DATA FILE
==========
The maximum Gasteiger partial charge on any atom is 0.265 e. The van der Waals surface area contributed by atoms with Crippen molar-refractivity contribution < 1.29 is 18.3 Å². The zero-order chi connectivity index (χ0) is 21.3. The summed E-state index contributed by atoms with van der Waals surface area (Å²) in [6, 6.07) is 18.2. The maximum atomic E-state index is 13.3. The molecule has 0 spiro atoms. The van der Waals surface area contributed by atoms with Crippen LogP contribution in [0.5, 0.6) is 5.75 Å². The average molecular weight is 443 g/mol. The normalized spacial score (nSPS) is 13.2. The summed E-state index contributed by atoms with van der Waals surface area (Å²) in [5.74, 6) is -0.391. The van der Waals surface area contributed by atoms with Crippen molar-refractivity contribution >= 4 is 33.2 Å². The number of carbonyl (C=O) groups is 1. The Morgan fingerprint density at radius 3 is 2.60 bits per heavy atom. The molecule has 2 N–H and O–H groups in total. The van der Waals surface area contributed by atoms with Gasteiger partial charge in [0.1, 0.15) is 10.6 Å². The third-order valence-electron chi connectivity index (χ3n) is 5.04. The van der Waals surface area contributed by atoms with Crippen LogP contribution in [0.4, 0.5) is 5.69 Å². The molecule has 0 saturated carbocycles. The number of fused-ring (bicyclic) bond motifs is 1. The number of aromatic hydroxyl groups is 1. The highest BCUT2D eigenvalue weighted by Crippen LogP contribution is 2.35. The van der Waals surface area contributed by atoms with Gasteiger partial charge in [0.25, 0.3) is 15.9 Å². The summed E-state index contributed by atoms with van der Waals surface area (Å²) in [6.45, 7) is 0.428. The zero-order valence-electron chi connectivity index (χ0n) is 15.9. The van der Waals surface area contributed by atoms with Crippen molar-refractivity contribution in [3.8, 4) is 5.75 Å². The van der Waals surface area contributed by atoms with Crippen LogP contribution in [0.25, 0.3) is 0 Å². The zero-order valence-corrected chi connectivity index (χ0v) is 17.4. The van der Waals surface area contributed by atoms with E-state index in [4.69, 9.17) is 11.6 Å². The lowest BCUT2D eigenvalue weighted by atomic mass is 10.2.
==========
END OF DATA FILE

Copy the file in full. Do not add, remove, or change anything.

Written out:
The maximum Gasteiger partial charge on any atom is 0.265 e. The van der Waals surface area contributed by atoms with Crippen molar-refractivity contribution < 1.29 is 18.3 Å². The zero-order chi connectivity index (χ0) is 21.3. The summed E-state index contributed by atoms with van der Waals surface area (Å²) in [6, 6.07) is 18.2. The maximum atomic E-state index is 13.3. The molecule has 0 spiro atoms. The van der Waals surface area contributed by atoms with Crippen LogP contribution in [0.5, 0.6) is 5.75 Å². The average molecular weight is 443 g/mol. The normalized spacial score (nSPS) is 13.2. The summed E-state index contributed by atoms with van der Waals surface area (Å²) in [5.74, 6) is -0.391. The van der Waals surface area contributed by atoms with Crippen molar-refractivity contribution >= 4 is 33.2 Å². The number of carbonyl (C=O) groups is 1. The Morgan fingerprint density at radius 3 is 2.60 bits per heavy atom. The molecule has 2 N–H and O–H groups in total. The van der Waals surface area contributed by atoms with Gasteiger partial charge in [0.1, 0.15) is 10.6 Å². The third-order valence-electron chi connectivity index (χ3n) is 5.04. The van der Waals surface area contributed by atoms with Crippen LogP contribution in [0.4, 0.5) is 5.69 Å². The molecule has 0 saturated carbocycles. The number of fused-ring (bicyclic) bond motifs is 1. The number of aromatic hydroxyl groups is 1. The highest BCUT2D eigenvalue weighted by Crippen LogP contribution is 2.35. The van der Waals surface area contributed by atoms with Gasteiger partial charge in [0.25, 0.3) is 15.9 Å². The summed E-state index contributed by atoms with van der Waals surface area (Å²) in [6.45, 7) is 0.428. The zero-order valence-electron chi connectivity index (χ0n) is 15.9. The van der Waals surface area contributed by atoms with Crippen molar-refractivity contribution in [3.8, 4) is 5.75 Å². The van der Waals surface area contributed by atoms with Crippen LogP contribution in [0.25, 0.3) is 0 Å². The zero-order valence-corrected chi connectivity index (χ0v) is 17.4. The van der Waals surface area contributed by atoms with E-state index in [4.69, 9.17) is 11.6 Å². The lowest BCUT2D eigenvalue weighted by atomic mass is 10.2.